- 1 large Egg Yolk
- 1 tbsp Milk
- 5 grams Vanilla Powder if you want to use vanilla extract instead then measure out just a teaspoon.
- 1/4 tsp Salt
Gooseberry Curd Filling
- 500 grams Gooseberry Puree You can also use whole fresh gooseberries and just blend them really well. The skins are paper thin and entirely edible so they should break down well in a strong blender.
- 450 grams Sugar
- 125 grams Butter
- 100 ml Lemon Juice You can use fresh but as this is a cooked recipe I often just use a squeeze bottle as it saves a bunch of time and mess.
- 5 large Egg One whole egg plus four yolks. Beaten.
- 4 Egg Whites These are the leftover egg whites from making the curd.
- 100 grams Sugar
- 1 tsp Vinegar
- Add the flour, salt, sugar, and vanilla powder to the bowl of a stand mixer. Quickly whisk together.
- Add the butter and beat until you have a crumbly, sandy mixture.
- Add the eggs and milk and mix until you have a grainy, sugar cookie style dough. Remove from the mixer and place into the fridge to chill. Note: if your kitchen is very cold you might not need to chill the dough and you can go right on to the next step.
- Roll out your dough to about 1/3cm thickness. Drape it into your tart or tartelette molds on a baking tray and press the dough into the sides so it is evenly shaped. Poke holes on the bottom with a fork. Line the dough with foil and fill with pie weights, dry rice, or dry beans. Place in the fridge for 10 minutes. Preheat your oven to 180C or 355F
- Place the tray into the oven to bake for 12-14 minutes. Take out and remove the foil/weights. Place back in the oven to bake for another 10 minutes. To avoid using weights you can freeze the unbaked shells for 15 minutes, then bake for 20-25 minutes straight.
- Remove the tray from the oven and let the shells cool in the molds for a few minutes. Then knock them loose and place on a cooling rack until they come to room temperature. Fill with whatever you like and enjoy!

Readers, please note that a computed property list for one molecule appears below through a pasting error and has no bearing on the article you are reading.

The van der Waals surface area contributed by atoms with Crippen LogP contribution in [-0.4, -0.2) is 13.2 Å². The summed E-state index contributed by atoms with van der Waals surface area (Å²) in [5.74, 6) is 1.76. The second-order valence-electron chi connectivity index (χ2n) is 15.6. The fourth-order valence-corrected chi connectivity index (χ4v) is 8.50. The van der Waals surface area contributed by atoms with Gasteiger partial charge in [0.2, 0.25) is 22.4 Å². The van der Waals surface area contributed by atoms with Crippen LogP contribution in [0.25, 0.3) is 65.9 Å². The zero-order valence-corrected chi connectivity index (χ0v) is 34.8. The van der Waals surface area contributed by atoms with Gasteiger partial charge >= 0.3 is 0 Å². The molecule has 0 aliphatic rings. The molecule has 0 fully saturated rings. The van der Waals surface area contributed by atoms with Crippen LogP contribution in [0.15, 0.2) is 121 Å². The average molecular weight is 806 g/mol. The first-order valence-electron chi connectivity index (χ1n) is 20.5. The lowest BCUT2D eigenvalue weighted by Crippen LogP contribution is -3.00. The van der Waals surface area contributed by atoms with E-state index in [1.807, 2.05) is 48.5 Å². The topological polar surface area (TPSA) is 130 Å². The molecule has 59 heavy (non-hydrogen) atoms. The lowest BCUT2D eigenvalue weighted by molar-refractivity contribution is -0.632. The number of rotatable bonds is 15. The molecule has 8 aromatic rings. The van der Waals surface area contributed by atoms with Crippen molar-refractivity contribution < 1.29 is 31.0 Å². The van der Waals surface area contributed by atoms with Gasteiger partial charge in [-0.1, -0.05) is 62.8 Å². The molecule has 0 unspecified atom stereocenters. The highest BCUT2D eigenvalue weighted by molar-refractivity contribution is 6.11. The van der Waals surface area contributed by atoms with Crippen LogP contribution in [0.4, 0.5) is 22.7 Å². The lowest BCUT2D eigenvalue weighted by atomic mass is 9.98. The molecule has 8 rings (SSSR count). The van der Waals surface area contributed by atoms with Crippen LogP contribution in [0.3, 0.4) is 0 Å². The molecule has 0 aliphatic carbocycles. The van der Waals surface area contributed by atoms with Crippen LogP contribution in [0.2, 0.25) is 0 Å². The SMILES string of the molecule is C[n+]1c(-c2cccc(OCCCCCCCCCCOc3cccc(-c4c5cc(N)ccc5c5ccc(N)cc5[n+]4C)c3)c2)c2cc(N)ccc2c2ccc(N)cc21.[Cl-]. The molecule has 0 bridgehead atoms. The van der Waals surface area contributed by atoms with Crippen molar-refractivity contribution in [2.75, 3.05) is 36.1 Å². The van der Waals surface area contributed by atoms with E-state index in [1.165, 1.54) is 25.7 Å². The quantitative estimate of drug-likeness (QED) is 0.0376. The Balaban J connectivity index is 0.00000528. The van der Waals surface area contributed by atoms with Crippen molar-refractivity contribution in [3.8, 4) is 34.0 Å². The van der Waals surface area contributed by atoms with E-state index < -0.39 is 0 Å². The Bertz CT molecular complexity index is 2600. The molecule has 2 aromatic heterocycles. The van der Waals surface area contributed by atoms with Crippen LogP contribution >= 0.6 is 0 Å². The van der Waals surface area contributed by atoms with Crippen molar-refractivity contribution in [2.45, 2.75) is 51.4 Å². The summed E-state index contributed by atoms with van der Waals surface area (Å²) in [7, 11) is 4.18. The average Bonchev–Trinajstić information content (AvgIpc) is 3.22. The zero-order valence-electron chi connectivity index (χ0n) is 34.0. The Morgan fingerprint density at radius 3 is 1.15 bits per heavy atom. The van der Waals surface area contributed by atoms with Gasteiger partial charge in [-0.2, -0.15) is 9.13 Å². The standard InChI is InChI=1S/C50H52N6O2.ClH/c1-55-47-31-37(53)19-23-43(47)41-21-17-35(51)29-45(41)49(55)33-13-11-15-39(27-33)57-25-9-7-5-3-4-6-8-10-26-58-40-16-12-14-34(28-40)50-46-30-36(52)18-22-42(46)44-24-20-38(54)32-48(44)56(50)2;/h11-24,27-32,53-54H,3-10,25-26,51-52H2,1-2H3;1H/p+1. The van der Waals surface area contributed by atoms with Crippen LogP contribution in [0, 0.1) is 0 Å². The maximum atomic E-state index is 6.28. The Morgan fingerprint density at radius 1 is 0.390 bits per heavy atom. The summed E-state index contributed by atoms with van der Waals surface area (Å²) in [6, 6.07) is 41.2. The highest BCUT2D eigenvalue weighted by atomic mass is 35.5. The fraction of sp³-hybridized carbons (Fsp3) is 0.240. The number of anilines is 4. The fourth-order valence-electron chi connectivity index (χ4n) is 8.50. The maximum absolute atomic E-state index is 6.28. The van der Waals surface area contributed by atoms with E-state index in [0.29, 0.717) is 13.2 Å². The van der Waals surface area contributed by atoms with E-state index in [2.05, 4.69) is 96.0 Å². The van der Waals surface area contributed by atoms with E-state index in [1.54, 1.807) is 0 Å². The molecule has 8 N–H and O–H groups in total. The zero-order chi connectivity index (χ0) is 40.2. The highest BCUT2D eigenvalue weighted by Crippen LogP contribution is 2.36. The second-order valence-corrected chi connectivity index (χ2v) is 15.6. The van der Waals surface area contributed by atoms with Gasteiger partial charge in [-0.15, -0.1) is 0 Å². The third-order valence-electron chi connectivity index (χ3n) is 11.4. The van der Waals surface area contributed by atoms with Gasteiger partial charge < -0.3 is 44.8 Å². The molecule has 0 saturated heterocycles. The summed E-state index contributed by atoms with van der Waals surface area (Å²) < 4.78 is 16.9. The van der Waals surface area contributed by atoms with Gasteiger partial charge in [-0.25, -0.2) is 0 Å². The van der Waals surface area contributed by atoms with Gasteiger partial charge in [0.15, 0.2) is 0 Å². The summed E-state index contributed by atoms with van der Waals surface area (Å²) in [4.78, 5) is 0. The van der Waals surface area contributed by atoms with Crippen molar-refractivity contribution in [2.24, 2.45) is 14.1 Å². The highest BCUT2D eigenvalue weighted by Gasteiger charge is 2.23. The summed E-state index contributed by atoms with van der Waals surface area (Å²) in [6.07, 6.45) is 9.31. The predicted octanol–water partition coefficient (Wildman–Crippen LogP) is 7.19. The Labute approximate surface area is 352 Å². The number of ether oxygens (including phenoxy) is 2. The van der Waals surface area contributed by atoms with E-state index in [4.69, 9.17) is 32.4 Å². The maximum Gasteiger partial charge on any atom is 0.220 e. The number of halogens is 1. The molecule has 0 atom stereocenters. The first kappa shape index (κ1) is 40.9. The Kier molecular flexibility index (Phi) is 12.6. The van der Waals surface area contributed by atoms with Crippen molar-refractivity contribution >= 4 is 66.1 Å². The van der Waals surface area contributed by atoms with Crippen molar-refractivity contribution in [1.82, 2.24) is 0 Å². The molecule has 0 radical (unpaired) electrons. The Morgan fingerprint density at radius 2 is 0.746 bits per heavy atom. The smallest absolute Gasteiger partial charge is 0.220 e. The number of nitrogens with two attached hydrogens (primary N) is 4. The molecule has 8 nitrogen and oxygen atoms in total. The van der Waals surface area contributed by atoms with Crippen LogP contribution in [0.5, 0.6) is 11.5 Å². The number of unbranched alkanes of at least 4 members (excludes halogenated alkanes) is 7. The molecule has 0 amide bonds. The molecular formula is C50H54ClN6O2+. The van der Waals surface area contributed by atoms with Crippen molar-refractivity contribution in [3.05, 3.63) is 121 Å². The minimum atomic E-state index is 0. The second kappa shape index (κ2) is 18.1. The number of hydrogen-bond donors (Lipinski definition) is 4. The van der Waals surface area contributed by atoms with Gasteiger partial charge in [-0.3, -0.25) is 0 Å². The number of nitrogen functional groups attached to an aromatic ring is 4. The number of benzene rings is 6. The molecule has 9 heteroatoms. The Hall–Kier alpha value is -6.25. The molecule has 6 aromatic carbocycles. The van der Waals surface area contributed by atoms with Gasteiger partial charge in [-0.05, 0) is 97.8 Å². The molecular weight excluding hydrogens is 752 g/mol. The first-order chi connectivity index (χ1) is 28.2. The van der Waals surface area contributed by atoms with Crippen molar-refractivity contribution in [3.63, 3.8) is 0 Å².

- Place the gooseberry puree and lemon juice in a pan. Turn the heat up to medium and whisk until some of the liquid has reduced.
- Add the sugar and butter and whisk until both have melted/dissolved.
- In a bowl whisk together the four egg yolks and one whole egg. Slowly trickle some of the hot gooseberry liquid into the bowl while whisking non stop. When the volume has doubled or tripled in size you can move the contents back to the pan.
- Continue cooking the gooseberry curd liquid in the pan on medium or medium low heat until the contents have thickened to a curd-like consistency.
- Lay your tart shells out on a board and carefully spoon the curd filling into the shells going right up to the rim. Move the entire board to the fridge to set completely. About 1 hour.
- While the curd is setting you can make the meringue. It only takes a few minutes so don't start it until the curd is very nearly set.
- Add the egg whites to a stand mixer and start beating on high. When the eggs get frothy add the sugar a tablespoon at a time until well incorporated. Then add the vinegar. Beat until stiff peaks form.
- Fill a piping bag with your choice of nozzle. Remove the tartlets from the fridge and pipe over the meringue however you see fit.
- You can brown the meringue under your broiler for a couple minutes, or use a torch. Both do the job, just in different ways. The broiler gives a more even brown and the torch is a bit more unwieldy but both results come out quite nicely. Enjoy!